1) It’s just a post-processing instruction; generally, it doesn’t physically change anything about the picture taking process, unlike shutter speed and aperture.
2) While the term “ISO” refers to a real standard, camera manufacturers don’t comply with that standard, like, at all. Many cameras are more than a full stop off the proper ISO. For that reason, light meters simply won’t work as you expect them to. Using the same settings on multiple cameras will yield very different results.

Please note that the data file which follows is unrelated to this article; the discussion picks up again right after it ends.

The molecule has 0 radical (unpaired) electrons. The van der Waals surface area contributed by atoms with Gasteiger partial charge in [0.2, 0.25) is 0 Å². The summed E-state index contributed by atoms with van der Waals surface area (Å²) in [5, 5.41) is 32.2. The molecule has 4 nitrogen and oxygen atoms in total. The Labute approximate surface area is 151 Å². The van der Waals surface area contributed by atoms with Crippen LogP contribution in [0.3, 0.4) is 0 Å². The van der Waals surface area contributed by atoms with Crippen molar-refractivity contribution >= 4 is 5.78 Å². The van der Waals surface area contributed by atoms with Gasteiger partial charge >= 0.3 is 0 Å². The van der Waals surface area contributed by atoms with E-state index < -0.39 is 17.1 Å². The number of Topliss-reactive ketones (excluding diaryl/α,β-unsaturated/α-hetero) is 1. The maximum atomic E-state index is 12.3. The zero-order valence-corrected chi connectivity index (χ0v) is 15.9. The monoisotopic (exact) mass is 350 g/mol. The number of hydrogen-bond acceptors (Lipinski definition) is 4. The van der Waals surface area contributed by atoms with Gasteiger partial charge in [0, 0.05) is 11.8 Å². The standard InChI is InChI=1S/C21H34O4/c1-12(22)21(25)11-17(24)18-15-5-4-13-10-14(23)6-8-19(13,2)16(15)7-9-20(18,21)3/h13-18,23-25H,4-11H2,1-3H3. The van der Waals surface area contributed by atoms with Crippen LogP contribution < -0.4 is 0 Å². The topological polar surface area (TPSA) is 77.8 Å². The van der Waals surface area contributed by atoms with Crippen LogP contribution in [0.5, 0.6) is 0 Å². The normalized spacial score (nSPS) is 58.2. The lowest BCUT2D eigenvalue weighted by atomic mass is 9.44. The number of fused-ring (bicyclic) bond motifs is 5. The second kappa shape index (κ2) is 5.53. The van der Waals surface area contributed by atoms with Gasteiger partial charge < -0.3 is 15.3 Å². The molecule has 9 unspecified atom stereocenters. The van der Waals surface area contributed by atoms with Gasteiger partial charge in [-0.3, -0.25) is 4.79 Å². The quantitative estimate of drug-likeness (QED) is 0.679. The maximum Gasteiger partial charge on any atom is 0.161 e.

3) High ISO could be eliminated completely; it’s just an arbitrary limit to a multiplication problem.
4) Low ISO could be eliminated by simply using image averaging, allowing us to get long exposures in-camera without using an ND filter. This would also reduce noise in good conditions.